Yoga often has strange associations for a lot of people, where they think they need to be very flexible, or a contortionist, or they need to be spiritual or new age-y. There’s certain kinds of connotations that people have about yoga that maybe limits their access to what’s available out of yoga. And, the thing with yoga is that it is really more principle driven, meaning the themes and the principles of yoga can apply to anyone, in any area of life. So if someone is an athlete, and they’re focused on certain sports, they could, for instance, take a yoga principle, and apply it with success, and you don’t necessarily have to call it yoga, but it is, it’s from a yoga context. It would apply anywhere.
What’s one example of how that principle would apply elsewhere? If someone is an athlete, let’s say they’re a runner, they may have certain belief that they can’t run a certain length of time at a certain level of intensity, they may have something that stops them, before they even discover if it’s true or not. The principle there would be that if you work with your body, just bare bones, you actually test the limits of your own physical capacity and it’s different than what your mind might say about it. You might have a mentally hard time, but that’s different than your actual physical capability.
You have certain players, especially more veteran players and athletes who have been around longer, who realize that it takes something extra in their training to keep themselves in the game, to keep themselves useful and agile. And what yoga can offer is both mobility, agility, and then on the mental level, relaxation, and the ability to work with their breath in such a way that keeps them focused. Sometimes the newer players don’t see the bigger picture yet, so they associate yoga with “Oh, yoga is for girls,” and they don’t see it until they get injured, or until they’re getting fatigue at such a level that their minds start opening up to a new way.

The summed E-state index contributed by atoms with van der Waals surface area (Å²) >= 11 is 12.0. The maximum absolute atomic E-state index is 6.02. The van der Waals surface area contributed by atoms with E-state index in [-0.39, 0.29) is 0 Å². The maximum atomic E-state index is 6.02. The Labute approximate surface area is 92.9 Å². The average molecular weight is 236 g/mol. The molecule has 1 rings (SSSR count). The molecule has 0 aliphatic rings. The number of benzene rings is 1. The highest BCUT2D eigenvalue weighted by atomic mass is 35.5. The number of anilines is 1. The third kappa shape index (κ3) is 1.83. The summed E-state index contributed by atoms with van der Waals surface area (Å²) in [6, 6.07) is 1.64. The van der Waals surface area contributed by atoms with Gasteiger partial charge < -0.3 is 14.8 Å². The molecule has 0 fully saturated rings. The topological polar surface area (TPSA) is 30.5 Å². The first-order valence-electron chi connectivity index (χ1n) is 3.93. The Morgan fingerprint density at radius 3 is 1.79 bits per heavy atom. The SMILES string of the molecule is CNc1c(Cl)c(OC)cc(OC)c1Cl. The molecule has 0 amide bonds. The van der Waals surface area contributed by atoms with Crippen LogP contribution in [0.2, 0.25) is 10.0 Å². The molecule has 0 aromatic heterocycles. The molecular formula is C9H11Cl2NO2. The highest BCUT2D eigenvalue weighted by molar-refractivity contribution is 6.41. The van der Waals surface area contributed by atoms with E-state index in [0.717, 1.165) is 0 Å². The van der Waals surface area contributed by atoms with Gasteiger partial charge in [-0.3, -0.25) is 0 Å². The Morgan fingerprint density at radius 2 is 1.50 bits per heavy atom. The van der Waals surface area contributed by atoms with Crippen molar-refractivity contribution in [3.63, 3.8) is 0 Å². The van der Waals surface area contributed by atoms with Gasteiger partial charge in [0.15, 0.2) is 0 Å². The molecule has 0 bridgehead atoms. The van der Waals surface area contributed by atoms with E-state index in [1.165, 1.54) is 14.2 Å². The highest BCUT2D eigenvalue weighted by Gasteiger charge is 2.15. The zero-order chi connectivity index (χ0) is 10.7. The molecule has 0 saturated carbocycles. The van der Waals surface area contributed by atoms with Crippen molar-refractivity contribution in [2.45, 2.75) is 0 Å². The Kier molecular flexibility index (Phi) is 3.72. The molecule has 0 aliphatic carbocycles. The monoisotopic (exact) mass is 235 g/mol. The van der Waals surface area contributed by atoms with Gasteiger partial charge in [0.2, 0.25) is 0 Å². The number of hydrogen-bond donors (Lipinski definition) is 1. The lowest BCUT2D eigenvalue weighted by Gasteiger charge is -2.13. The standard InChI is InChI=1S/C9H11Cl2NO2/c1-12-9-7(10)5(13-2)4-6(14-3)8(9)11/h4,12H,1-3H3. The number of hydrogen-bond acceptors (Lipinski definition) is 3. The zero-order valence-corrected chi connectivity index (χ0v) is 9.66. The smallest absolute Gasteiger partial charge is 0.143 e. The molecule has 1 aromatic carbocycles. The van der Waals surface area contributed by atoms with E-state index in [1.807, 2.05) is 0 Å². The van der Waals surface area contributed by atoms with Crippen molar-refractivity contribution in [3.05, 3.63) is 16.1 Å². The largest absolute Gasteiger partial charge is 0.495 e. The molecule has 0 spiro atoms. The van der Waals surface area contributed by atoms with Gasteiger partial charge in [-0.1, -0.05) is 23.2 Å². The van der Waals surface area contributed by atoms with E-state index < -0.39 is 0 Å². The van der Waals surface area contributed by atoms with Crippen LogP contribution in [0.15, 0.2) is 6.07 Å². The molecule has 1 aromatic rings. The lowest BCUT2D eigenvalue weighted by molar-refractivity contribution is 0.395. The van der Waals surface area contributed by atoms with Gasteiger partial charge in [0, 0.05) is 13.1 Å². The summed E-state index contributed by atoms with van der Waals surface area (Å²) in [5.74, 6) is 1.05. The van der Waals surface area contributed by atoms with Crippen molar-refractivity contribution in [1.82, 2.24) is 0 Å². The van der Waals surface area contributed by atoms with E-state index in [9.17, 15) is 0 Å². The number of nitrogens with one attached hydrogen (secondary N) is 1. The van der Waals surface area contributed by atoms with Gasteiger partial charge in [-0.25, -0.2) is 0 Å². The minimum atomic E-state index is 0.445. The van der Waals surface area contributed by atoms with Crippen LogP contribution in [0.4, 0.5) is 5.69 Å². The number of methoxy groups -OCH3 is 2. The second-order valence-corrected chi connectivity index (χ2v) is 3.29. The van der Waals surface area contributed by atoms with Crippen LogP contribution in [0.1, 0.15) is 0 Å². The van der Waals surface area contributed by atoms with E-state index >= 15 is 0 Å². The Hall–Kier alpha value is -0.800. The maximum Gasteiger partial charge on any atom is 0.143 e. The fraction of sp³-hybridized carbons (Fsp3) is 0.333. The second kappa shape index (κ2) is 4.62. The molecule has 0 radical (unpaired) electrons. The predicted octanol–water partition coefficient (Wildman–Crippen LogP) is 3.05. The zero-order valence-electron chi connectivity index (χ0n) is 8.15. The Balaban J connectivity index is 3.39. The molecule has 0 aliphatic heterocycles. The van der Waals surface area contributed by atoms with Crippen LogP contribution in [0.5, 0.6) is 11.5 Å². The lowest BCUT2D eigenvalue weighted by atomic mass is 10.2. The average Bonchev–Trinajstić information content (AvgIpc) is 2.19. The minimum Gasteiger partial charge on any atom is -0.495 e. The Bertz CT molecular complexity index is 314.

Patti Smith , Alabama Shakes (above) and Elvis Costello are among the marquee artists gracing this weekend’s Newport Folk Festival on the beautiful peninsula of Fort Adams State Park that overlooks that Rhode Island city’s harbor (it’s been sold out for several months, but tickets for the whole weekend or individual days are floating on craigslist). Other heavyweights include Norah Jones, Ray LaMontagne (jump here for my recent interview), Father John Misty, Graham Nash, Edward Sharpe & the Magnetic Zeros, and the Infamous Stringdusters with Ryan Adams and Nicki Bluhm. But remember when you could see Of Monsters & Men and Hozier on the small stages? It’s really about the curation of producer Jay Sweet, so don’t sleep on the undercard, where discoveries are made. Among other artists performing from Friday to Sunday are the Arcs (led by the Black Keys’ Dan Auerbach), St. Paul & the Broken Bones, the Violent Femmes, Margo Price (jump here for my recent interview), Nathaniel Rateliff & the Night Sweats, Glen Hansard, David Grisman & Del McCoury, Maine-bred Lady Lamb, and Middle Brother, which features the frontmen of Dawes, Deer Tick (which also heads a bunch of after-shows) and Delta Spirit. Here’s the whole schedule as part of the Newport Folk website.
If you don’t catch them at Newport, however, Saturday also presents the chance to see the musical comedy duo Flight of the Conchords at Blue Hills Bank Pavilion or the trio of Neko Case, k.d. lang and Laura Veirs at Lowell’s Summer Music Series at Boarding House Park, which also offers a double bill of Eric Burdon & the (new) Animals and the Edgar Winter Group the night before. And speaking of favorites from the ’70s and ’80s, the Xfinity Center hosts a Rock ‘n’ Roll Hall of Fame triple bill on Sunday with Heart, Cheap Trick and Joan Jett & the Blackhearts.
See This: 'The Measure of a Man' at the MFA
For good measure
The well-decorated Frenchman Vincent Lindon scored three Best Actor awards—including a 2015 Cannes Film
Festival win—with his portrayal of a quiet grocery store security guard in Stéphane Brizé’s The Measure of a Man. He plays Thierry, a man struggling to rebuild his life after being laid off from his factory job nearly two years earlier. He must deal with everything from unsuccessful Skype interviews to questions of morality before his luck finally turns. Lindon is currently filming 2017’s Rodin, playing the sculptor himself, but you can size him up July 28-Aug. 6, when the film screens at the MFA as an encore presentation of the Boston French Film Festival.